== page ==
Talk about being too good at your non-job. A Harvard University junior lost his Facebook internship two hours before he had planned to travel to it after he exploited a privacy issue in the social network's Messenger system. Aran Khanna discussed his experience and findings in a paper published in Harvard's Technology Science journal. "From 2011 to the start of this study in May 2015, Facebook Messenger collected and shared user geo-locations as the default setting for every message sent from the Android mobile app," he writes. The flaw was that those locations could be seen by anyone in a group chat, even if the person who sent the message wasn't friends with everyone else in the group. And so Khanna developed a browser app called Marauder's Map that exposed, on a map, the geo-location data that was being shared.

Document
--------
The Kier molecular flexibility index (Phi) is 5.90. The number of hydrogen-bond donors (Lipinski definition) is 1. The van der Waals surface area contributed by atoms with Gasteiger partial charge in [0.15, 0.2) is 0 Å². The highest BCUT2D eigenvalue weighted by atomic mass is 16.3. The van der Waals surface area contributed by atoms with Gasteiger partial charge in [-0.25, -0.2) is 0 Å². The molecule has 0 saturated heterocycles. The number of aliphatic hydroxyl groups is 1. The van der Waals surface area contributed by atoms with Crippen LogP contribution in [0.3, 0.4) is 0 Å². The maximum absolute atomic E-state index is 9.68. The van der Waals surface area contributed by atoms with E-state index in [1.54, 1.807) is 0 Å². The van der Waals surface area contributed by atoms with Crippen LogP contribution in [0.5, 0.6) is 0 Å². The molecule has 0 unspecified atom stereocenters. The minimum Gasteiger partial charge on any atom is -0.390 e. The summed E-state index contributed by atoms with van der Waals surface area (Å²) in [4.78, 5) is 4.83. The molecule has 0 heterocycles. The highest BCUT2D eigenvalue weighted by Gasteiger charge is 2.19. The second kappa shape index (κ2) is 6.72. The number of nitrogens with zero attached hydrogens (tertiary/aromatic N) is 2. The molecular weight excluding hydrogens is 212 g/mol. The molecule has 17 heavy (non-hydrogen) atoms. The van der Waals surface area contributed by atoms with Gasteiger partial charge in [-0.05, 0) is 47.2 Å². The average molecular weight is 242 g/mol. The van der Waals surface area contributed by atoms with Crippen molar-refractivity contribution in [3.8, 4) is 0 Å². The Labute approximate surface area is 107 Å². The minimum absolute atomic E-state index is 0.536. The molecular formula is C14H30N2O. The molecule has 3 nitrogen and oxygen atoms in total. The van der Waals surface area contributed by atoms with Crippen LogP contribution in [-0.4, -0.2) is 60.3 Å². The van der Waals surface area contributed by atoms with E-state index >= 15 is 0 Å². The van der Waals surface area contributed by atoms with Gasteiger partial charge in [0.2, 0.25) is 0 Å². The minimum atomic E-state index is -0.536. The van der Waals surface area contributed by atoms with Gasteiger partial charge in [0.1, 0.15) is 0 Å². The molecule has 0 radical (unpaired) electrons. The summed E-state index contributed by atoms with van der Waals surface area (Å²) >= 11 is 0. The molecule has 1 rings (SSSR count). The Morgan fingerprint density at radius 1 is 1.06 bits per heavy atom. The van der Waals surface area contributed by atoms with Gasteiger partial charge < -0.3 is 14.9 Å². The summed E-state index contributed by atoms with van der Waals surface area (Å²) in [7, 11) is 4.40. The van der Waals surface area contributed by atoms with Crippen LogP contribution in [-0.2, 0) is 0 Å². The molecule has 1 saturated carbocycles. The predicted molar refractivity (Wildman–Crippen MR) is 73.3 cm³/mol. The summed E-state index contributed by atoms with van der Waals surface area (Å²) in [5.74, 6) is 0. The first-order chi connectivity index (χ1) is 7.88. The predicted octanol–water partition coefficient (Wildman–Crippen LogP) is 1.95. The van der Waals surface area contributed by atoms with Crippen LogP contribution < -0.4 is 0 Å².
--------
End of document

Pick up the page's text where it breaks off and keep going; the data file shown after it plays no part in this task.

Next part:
He tweeted about his Chrome extension and posted about it on Medium on May 26. By the 28th, CNN, the Washington Post, and many others had covered his findings; the extension was downloaded 85,000 times. That same day, Facebook asked Khanna to disable the app; he did. The company also deactivated location sharing on desktops and released a June 4 update that required users to opt in to location sharing. It also withdrew Khanna's internship, which was to start on June 1. The official reason given was a violation of the "high ethical standards expected of interns," according to Boston.com. "This mapping tool scraped Facebook data in a way that violated our terms," a Facebook rep tells the site. Khanna says his app was created using his own Messenger history, not data scraping. "I didn't write the program to be malicious," he says. Khanna ended up securing an internship with another Silicon Valley firm. (This alleged intern tale of woe involves the Olsen twins.)